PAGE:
Whether it’s on toast, deep fried, or holding a latte (not going to lie, I had no idea that was a joke at first) avocados are undoubtedly the trendiest food of the last decade. You’d be hard pressed to scroll through any social media feed and not see at least one tantalizing avocado picture. But, despite how in-your-face the trend is, it would be impossible to not see why avocados are all the rage.
Not only is the fruit delicious on its own and in tons of recipes, it’s called a “super food” for a reason. Avocados are packed with essential vitamins and minerals that are great for your eyes, cholesterol, heart, skin, hair, and bones to name a few.
But you could be negating all these fantastic health benefits if you don’t do this one crucial step, one that most people completely forget to do.
That step? Washing your avocado.
Naturally, we don’t eat the outside of avocado, but harmful chemicals and bacteria can get spread inside the fruit if you don’t wash the skin before peeling it. Avocados aren’t just naturally germy, the bacteria comes from multiple people handling the produce before you got your hands on it.
According to the FDA:
[Our] findings affirm that Salmonella may be present on avocados and that Listeria monocytogenes may be present on or in the fruit.
Think about how many places that avocado went before it arrived in your grocery store. Dozens of people most likely touched the outside of the fruit as it went from the farm, to packaging, to the produce aisle, and it may have even been sprayed with pesticides. Not taking the time to wash your avocado could infect your food and increase your vulnerability to illness.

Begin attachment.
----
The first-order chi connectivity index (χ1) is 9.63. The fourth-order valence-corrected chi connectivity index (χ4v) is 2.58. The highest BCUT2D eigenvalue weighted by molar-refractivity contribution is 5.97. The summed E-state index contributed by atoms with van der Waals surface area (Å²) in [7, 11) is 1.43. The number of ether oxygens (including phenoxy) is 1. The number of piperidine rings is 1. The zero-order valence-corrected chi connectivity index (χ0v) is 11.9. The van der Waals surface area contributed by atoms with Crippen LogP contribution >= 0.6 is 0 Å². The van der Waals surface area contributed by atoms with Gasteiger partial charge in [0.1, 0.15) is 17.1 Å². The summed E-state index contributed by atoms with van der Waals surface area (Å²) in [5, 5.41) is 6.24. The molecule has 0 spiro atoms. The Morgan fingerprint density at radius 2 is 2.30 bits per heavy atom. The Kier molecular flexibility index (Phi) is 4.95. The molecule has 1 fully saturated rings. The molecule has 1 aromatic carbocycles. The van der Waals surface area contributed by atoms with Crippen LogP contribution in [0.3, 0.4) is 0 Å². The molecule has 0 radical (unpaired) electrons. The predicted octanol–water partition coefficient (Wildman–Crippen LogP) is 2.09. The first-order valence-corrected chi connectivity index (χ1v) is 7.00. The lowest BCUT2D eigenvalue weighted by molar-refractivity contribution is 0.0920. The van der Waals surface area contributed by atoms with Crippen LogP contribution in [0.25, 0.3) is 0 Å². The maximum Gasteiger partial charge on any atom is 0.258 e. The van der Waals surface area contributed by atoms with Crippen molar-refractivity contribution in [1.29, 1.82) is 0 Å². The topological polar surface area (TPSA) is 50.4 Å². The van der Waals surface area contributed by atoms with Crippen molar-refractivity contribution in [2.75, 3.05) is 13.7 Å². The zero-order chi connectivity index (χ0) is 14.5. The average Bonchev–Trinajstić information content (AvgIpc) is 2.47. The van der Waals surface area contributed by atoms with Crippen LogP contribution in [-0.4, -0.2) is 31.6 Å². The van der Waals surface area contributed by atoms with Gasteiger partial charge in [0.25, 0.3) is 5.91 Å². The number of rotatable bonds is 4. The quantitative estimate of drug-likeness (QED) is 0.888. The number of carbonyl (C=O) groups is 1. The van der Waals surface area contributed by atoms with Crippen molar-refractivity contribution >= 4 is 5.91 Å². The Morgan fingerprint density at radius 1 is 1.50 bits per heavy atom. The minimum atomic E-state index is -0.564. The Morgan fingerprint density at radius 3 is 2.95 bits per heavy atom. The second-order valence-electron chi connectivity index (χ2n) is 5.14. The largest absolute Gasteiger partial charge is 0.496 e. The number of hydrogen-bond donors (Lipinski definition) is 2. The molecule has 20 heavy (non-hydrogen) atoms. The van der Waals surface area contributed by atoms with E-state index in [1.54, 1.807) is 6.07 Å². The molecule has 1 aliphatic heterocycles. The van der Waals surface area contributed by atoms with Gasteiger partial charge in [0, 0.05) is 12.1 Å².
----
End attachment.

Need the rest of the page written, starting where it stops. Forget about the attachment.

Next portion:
Here’s what the FDA says to do:
Consumers can take steps to reduce possible microbial risks related to avocados. Foodsafety.gov recommends that consumers “wash all produce thoroughly under running water before eating, cutting or cooking.” The site also advises, “Even if you plan to cut the rind or peel off the produce before eating, it is still important to wash it first so dirt and bacteria aren’t transferred from the knife onto the fruit.” Foodsafety.gov also recommends that consumers scrub firm produce (which includes avocados) with a clean produce brush, and then dry it with a clean cloth towel or paper towel to further reduce bacteria that may be present.
So, the next time you’re making guacamole for a crowd, make sure to wash your produce before you do anything — that way you can enjoy everyone’s favorite trend without a worry.